This article considers current proposals for patent law reform in light of a simple theory about intellectual property law: In a world without transaction costs, the assignment of property rights is not necessary to stimulate the optimal production of creative goods. Because potential users of inventions could contract for their creation, a compelling justification for granting property rights in these intangibles is the reduction of real-world transaction and information costs that hinder, or make impossible, contract formation between users and creators. Proposals for patent law reform, therefore, should be evaluated by whether a change in legal rights, or in the regulatory process increases or lowers these costs.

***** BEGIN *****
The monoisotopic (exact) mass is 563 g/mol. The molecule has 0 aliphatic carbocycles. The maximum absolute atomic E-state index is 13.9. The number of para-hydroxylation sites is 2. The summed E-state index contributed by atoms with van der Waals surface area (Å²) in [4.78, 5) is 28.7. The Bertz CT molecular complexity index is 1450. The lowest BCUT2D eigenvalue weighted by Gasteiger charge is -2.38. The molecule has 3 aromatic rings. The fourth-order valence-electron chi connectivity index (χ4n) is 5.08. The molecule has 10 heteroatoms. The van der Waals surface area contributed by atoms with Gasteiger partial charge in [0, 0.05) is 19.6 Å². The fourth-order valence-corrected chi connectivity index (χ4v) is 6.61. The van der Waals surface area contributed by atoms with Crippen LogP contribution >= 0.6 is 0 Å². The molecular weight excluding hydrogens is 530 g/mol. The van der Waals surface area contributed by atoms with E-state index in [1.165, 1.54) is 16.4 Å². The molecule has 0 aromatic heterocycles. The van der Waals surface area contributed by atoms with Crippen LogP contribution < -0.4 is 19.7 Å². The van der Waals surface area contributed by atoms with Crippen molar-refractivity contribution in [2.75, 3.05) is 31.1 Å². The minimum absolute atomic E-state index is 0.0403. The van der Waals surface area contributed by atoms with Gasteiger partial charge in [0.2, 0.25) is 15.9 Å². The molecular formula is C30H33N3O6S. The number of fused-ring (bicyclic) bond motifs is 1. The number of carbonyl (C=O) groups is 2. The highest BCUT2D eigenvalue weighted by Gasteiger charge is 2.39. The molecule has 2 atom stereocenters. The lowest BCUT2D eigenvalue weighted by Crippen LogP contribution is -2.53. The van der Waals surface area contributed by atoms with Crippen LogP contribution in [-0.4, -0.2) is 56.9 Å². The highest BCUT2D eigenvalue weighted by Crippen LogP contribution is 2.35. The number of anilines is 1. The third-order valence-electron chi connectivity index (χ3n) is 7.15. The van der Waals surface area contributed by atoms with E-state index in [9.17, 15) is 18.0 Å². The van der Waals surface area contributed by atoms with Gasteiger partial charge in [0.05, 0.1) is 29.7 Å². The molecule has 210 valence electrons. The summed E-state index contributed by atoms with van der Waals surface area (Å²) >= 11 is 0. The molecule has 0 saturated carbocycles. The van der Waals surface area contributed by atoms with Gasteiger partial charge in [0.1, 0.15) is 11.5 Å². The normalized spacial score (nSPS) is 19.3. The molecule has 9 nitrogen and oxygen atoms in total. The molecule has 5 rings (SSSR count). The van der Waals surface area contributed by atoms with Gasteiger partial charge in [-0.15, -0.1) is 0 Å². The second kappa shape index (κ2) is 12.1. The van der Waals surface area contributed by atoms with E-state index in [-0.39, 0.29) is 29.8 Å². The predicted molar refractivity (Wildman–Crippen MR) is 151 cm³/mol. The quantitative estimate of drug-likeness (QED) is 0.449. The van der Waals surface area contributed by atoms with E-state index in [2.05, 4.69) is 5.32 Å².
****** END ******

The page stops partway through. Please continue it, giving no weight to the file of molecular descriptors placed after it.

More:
|Original language||English (US)|
|Number of pages||16|
|Journal||Santa Clara High Technology Law Journal|
|State||Published - 2004|
- Transaction costs